When the King of Egypt asked Radames what he wanted as a reward for leading the winning army against the Ethiopians, the boy turned to the audience and announced, "I'd like to hear the Toreador Song from Carmen sung by John Fanning!" Met Opera Singer John Fanning, our special guest, stepped from the wings and sang it. He was dressed as an elephant with a rubber mask trunk which made him look more like a giant mouse.
Needless to say, the production was a hit. To be fair, most elementary school shows, regardless of their artistic merits, are considered to be entrancing by audiences made up mostly of the performers’ families.
The Grande Théatre de Genève TV production (Mezzo.TV) with which I began was pretty unconventional. It’s an important opera house, but a small one with fewer that 1000 seats. There were no animals. The chorus and orchestra were relatively small. Acrobats replaced all the dancing.
All the Egyptians were made up with a blue stripe across their eyes. The King of Egypt’s bald head was painted gold. The costumes were all over the place, stylistically. Some might have been strangely dressed ancient Egyptians but others wore glitzy quasi-nineteenth century uniforms. In the Nile Scene, Radames, in a leather jacket and dark trousers, might have walked in off the street in Geneva. Some of the female choristers wore headpieces so big they block out the view of performers standing behind them.
For all that, the staging was pretty conventional. As you would imagine in such a venue, the solo singers were all very good. The Amneris, Anna Smirnova, was sensational with huge, beautiful voice. The Amonasro, Alexey Markov also sang and acted masterfully. I'd spend big money to hear either of them sing live. The normal sized chorus did a fine job.
If you get a chance to see this production on the flat screen, take it. You can spread if out over a couple of nights as we did.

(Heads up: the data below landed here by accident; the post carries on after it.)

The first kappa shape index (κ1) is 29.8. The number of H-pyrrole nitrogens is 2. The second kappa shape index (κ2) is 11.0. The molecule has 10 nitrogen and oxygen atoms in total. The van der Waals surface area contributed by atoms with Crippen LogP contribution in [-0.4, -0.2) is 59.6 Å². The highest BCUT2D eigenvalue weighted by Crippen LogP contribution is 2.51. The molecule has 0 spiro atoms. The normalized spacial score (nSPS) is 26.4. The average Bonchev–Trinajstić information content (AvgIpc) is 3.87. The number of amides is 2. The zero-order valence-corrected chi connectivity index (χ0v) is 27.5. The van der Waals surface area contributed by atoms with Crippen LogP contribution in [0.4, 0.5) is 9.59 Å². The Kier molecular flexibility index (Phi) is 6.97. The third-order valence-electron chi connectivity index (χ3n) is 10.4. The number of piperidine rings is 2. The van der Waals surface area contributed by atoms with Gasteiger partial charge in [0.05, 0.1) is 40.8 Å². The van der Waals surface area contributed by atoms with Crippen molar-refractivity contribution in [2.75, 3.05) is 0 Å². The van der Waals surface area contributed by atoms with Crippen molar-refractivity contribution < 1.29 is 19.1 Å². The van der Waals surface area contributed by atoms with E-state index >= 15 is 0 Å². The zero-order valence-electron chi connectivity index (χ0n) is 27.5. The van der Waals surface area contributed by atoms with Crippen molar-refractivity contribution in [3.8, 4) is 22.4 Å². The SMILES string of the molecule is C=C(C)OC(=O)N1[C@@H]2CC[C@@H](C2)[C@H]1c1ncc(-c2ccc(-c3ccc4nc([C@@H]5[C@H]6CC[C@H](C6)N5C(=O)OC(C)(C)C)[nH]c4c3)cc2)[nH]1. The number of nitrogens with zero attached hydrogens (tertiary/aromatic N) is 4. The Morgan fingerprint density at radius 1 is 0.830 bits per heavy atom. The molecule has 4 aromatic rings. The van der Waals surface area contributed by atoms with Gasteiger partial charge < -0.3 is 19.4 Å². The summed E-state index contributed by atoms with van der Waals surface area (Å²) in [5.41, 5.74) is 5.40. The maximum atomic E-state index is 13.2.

However it's produced, the Verdi's opera transcends. Nothing diminishes the power of what many regard as Verdi’s greatest opera and is my favourite of all his works.
Copyright © 2020 David S. Fawcett
Monday, December 16, 2019
We've also been making out way through Gounod's opera Faust from the Teatro Réal de Madrid. We watched the second act last night, one of the greatest acts in all of opera, with a marvellous cast of international stars.
|Edouard de Reszke as Mephistophélès|
Years ago, I suggested it as an opera to do (sort of, we always sort of did the operas) with the school program of which I was the conductor. It would have been great! The principal shot it down. It seems an opera including seduction, infanticide and a character, Mephistophélès, who is actually Satan wasn't going to fly as a kiddie opera.
So that's one devil this week.
The other turns up, surprise, surprise, in a Stephen King book.
I re-read King's masterpiece, The Stand, in the restored full length version. It seems the publisher couldn't do the book as King wrote it back in 1979. They weren't set up to manufacture such a long book. 400 pages had to go. King did the edit himself rather than let someone else do it.
Years later, they restored the passages that had been removed. In paperback it runs to 1149 pages.
I had to request it from the HPL twice as I couldn't manage to finish it in the first 3 weeks.
There are more than a dozen principal character. The plot, which begins with a terrifying, but plausible, medical disaster, ends with the battle between good and evil in the realm of magic and the supernatural.
I enjoyed it (again) but wouldn't recommend it as a place to start in King's enormous oeuvre. Carrie, maybe?
The devil in this case is The Walking Dude, Randall Flagg. As frightening a villain as anyone ever dreamt up.
Two devils in one week. Do devils always come in threes?